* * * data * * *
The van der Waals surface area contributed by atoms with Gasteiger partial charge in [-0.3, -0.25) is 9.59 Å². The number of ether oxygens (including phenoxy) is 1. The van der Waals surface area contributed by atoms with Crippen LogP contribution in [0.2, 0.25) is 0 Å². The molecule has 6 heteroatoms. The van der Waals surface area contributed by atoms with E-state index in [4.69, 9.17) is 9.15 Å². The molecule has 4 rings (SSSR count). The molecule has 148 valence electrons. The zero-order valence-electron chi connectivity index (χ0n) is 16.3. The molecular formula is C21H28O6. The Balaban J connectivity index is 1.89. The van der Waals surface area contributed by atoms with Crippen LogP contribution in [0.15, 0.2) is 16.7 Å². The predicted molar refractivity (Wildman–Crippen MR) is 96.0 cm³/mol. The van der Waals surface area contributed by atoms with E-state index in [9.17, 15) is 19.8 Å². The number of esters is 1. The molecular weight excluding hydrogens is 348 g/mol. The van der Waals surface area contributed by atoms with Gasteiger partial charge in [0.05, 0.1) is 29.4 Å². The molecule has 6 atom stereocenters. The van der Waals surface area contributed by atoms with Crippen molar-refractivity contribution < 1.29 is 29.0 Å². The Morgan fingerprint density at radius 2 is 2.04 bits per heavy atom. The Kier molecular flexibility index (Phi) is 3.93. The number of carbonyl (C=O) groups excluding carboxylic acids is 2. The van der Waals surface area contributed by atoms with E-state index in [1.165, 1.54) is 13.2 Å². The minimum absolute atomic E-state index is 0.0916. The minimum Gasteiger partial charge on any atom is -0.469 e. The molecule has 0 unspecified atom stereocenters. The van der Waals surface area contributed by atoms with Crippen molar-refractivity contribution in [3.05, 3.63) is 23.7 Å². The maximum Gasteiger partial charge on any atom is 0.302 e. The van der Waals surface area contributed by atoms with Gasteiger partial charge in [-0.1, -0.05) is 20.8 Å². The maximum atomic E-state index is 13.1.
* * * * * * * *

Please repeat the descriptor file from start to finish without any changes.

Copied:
The van der Waals surface area contributed by atoms with Gasteiger partial charge in [-0.3, -0.25) is 9.59 Å². The number of ether oxygens (including phenoxy) is 1. The van der Waals surface area contributed by atoms with Crippen LogP contribution in [0.2, 0.25) is 0 Å². The molecule has 6 heteroatoms. The van der Waals surface area contributed by atoms with E-state index in [4.69, 9.17) is 9.15 Å². The molecule has 4 rings (SSSR count). The molecule has 148 valence electrons. The zero-order valence-electron chi connectivity index (χ0n) is 16.3. The molecular formula is C21H28O6. The Balaban J connectivity index is 1.89. The van der Waals surface area contributed by atoms with Crippen LogP contribution in [0.15, 0.2) is 16.7 Å². The predicted molar refractivity (Wildman–Crippen MR) is 96.0 cm³/mol. The van der Waals surface area contributed by atoms with E-state index in [9.17, 15) is 19.8 Å². The number of esters is 1. The molecular weight excluding hydrogens is 348 g/mol. The van der Waals surface area contributed by atoms with Gasteiger partial charge in [0.05, 0.1) is 29.4 Å². The molecule has 6 atom stereocenters. The van der Waals surface area contributed by atoms with Crippen molar-refractivity contribution < 1.29 is 29.0 Å². The Morgan fingerprint density at radius 2 is 2.04 bits per heavy atom. The Kier molecular flexibility index (Phi) is 3.93. The number of carbonyl (C=O) groups excluding carboxylic acids is 2. The van der Waals surface area contributed by atoms with E-state index in [1.165, 1.54) is 13.2 Å². The minimum absolute atomic E-state index is 0.0916. The minimum Gasteiger partial charge on any atom is -0.469 e. The molecule has 0 unspecified atom stereocenters. The van der Waals surface area contributed by atoms with Crippen molar-refractivity contribution in [3.05, 3.63) is 23.7 Å². The maximum Gasteiger partial charge on any atom is 0.302 e. The van der Waals surface area contributed by atoms with Gasteiger partial charge in [-0.1, -0.05) is 20.8 Å². The maximum atomic E-state index is 13.1.